where the ‘• Lambda’s “speedometer needle would flirt with ” 70 ” ; and the hurried drive back at lower speed in the small hours, a task at which the ” 12/50 ” never faltered. Of driving pen over paper for hour after hour in the hovel which passed for official billets, a derestriction sign standing, like a sxmbol, outside the window, the road running straight beside the railway for a couple of miles or more. Of the chill of autumnal nights, noticed while sleepily bidding London-bound friends good-night at the same spot, after a day spent consuming their” basic.” Of the boredom of Sunday evenings, accentuated by the youths hanging about on the green and the villagers strolling home from church and in no way dispelled by the riotous exit from the pubs of Canadian soldiers, promptly at 10 p.m. Of the contrastingly great excitement when some longdistance motoring was discussed and a seat successfully ” booked ” for such a rare occurrence. Of evenings of blazing heat, when such drives were relived in every detail, lying on the sun-scorched heather at a spot where neither buildings nor one’s fellow mortals could intrude. Of other evenings, when the north wind blew at gale force, bringing a suspicion of snow with it, and only the vanishing rear lamp of a west-bound train on the embankment far above the road seemed to wish to defy the elements. Now one is back, amid all the amenities of a city. Strap-hanging in a tube train is a poor substitute for a three-mile country walk in the clean air of early morning. After dark London’s streets, empty save for street-corner loafers and the inevitable and innumerable cats, are scarcely to be compared with country lanes, alive even at night for those who will listen. Londoners’ morale is severely taxed by infrequent bus services after the rush hours and by vehicles the windows of which are blanked out by fine mesh, even if such vehicles, crawling along at walking pace or standing still with engines tickingover, certainly offer a reassuring reminder that motor fuel is, apparently, not in short supply. Nor is it to the credit of the greatest city in the world that its tube stations have become shelters, of the homeless and the thrifty as much as of the bomb-shy. The white-sleeved motor-cycle ” mobile,” intent on stopping a fire-worthy N.F.S. fire-truck for doing over 20 m.p.h. in the • black-out or of arresting some unfortunate Medico who has truculently rushed through the city at quite 33 m.p.h. in battle against the influenza epidemic, seems a less likeable guardian of the law than he who stands beneath the porch of the village store, ready to bid good-night to anyone he recognises and (his greatest shortcoming, this, in our eyes) turning many a blind eye to lightless cyclists hurrying home in the rain. The ” Good-night, chum,” of the somewhat inebriated soldier seeking his barrack (in a veritable maze of barracks) is more musical by far than the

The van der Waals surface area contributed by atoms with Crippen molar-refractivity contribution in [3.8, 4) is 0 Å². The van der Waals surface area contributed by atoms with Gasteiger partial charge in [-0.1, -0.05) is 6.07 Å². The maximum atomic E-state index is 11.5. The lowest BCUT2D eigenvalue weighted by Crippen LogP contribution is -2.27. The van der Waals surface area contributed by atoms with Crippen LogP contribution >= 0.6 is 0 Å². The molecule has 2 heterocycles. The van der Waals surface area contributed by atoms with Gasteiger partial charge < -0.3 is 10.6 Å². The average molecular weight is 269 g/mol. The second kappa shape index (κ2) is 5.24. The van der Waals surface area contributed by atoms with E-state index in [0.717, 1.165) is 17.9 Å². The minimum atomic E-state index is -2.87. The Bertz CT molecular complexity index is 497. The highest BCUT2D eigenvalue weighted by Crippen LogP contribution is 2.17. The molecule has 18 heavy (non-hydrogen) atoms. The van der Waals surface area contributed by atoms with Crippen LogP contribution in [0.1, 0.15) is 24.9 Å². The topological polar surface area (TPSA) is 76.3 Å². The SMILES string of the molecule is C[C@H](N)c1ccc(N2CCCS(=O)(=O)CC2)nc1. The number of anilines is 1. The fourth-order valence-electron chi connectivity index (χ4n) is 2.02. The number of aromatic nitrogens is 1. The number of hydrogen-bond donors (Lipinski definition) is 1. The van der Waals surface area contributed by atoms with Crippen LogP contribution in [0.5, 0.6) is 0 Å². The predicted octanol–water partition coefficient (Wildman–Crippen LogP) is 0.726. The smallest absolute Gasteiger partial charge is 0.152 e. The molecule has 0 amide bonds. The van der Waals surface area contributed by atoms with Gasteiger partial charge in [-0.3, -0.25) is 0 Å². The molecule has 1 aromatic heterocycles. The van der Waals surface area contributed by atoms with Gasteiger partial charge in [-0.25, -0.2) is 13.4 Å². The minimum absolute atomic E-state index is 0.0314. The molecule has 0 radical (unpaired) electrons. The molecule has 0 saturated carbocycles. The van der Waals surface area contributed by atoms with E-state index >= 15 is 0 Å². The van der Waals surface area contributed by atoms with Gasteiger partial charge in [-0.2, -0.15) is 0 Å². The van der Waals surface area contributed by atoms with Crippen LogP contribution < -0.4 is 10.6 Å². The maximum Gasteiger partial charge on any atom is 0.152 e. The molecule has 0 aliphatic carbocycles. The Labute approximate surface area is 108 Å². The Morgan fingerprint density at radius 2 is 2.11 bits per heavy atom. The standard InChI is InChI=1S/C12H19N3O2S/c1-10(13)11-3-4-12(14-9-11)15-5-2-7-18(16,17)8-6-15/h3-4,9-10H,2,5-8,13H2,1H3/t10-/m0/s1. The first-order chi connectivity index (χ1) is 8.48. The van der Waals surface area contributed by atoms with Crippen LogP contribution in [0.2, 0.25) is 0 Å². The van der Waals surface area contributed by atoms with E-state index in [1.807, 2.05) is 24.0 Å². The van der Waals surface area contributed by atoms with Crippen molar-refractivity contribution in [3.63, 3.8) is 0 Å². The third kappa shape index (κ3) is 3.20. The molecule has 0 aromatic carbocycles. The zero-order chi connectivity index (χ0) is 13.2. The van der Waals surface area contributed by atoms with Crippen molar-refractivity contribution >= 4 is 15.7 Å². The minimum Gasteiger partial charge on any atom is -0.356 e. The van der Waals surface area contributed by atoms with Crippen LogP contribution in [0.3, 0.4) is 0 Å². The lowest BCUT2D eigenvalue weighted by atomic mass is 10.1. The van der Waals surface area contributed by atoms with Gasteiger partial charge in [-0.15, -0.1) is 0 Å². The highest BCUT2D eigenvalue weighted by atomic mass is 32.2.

cockney cry of “Put that torch out.” The fact that existing conditions permitted one to motor the Lancia, or to be motored in the H.R.G., straight out of a barn on to open, deserted roads, free of traffic lamps, trams, and trailing police cars, was, perhaps, best of all. In fact, the writer likes the country.—W.B.
VETERAN CAR CLUB
The Veteran Car Club held a pre-view of its newly-acquired historic films which it has had prepared by Mayfield Productions, Ltd., at the Crown Theatre, Wardour Street, on January 24th. These films include a sound film of the 1905 Gordon-Bennett race, a short news-reel of the Boulogne speed trials of 1910, and
film of the 1906 French G.P. which is being prepared as a sound version. Lt. E. M. Inman-Hunter is responsible for these films in conjunction with Christopher Brunel, A .R.P.S., and we look forward greatly to seeing them at the Club’s forthcoming social.
The Midland Motoring Enthusiasts’ Club will hold its next meeting on March 1st, when a film show will be held at the ” Windsor,” Cannon Street, Birmingham, at 7.30 p.m. Forces enthusiasts will be especially welcome.
Rivers-Fletcher informs us that 220 was handed to the Royal Armoured Corps Comforts Fund as a result of the last ” Rembrandt ” meeting.
Much interest is rife just now in relation to post-war prospects, and everyone hopes to see the Brooklands Campbell Circuit in use again. This month ‘s cover picture shows A. B. Hyde’s 3-litre Maserati taking the Test Hill corner on this circuit.